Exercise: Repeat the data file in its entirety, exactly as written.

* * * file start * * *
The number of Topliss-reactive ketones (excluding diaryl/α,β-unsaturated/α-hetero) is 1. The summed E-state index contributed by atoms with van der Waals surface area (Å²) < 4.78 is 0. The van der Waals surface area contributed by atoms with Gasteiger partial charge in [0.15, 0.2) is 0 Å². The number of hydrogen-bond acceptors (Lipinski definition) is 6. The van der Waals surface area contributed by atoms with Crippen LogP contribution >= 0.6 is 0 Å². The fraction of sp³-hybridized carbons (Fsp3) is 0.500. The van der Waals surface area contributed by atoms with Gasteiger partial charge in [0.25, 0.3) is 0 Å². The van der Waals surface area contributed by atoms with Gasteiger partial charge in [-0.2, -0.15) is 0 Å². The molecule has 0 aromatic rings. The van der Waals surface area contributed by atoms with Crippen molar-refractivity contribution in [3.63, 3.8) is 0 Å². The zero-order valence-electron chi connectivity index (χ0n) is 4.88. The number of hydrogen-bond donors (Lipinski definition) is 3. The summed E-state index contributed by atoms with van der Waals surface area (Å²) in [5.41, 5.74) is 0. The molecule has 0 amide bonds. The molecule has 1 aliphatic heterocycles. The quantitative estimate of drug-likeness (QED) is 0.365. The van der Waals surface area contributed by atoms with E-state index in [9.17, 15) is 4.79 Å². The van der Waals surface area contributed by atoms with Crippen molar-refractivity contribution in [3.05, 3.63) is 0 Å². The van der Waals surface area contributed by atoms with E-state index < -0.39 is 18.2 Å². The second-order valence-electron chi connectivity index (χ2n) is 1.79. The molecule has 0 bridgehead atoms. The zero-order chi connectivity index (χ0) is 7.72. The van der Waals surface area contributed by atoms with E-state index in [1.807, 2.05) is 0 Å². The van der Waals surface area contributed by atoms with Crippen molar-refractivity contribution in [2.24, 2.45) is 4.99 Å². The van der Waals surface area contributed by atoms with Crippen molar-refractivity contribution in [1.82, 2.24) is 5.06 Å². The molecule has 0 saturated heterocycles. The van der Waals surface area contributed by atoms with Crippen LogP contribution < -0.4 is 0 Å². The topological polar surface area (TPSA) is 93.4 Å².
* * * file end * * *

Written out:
The number of Topliss-reactive ketones (excluding diaryl/α,β-unsaturated/α-hetero) is 1. The summed E-state index contributed by atoms with van der Waals surface area (Å²) < 4.78 is 0. The van der Waals surface area contributed by atoms with Gasteiger partial charge in [0.15, 0.2) is 0 Å². The number of hydrogen-bond acceptors (Lipinski definition) is 6. The van der Waals surface area contributed by atoms with Crippen LogP contribution >= 0.6 is 0 Å². The fraction of sp³-hybridized carbons (Fsp3) is 0.500. The van der Waals surface area contributed by atoms with Gasteiger partial charge in [0.25, 0.3) is 0 Å². The van der Waals surface area contributed by atoms with Gasteiger partial charge in [-0.2, -0.15) is 0 Å². The molecule has 0 aromatic rings. The van der Waals surface area contributed by atoms with Crippen molar-refractivity contribution in [3.63, 3.8) is 0 Å². The zero-order valence-electron chi connectivity index (χ0n) is 4.88. The number of hydrogen-bond donors (Lipinski definition) is 3. The summed E-state index contributed by atoms with van der Waals surface area (Å²) in [5.41, 5.74) is 0. The molecule has 0 amide bonds. The molecule has 1 aliphatic heterocycles. The quantitative estimate of drug-likeness (QED) is 0.365. The van der Waals surface area contributed by atoms with E-state index in [9.17, 15) is 4.79 Å². The van der Waals surface area contributed by atoms with Crippen molar-refractivity contribution in [3.05, 3.63) is 0 Å². The van der Waals surface area contributed by atoms with E-state index < -0.39 is 18.2 Å². The second-order valence-electron chi connectivity index (χ2n) is 1.79. The molecule has 0 bridgehead atoms. The zero-order chi connectivity index (χ0) is 7.72. The van der Waals surface area contributed by atoms with E-state index in [1.807, 2.05) is 0 Å². The van der Waals surface area contributed by atoms with Crippen molar-refractivity contribution in [2.24, 2.45) is 4.99 Å². The van der Waals surface area contributed by atoms with Crippen molar-refractivity contribution in [1.82, 2.24) is 5.06 Å². The molecule has 0 saturated heterocycles. The van der Waals surface area contributed by atoms with Crippen LogP contribution < -0.4 is 0 Å². The topological polar surface area (TPSA) is 93.4 Å².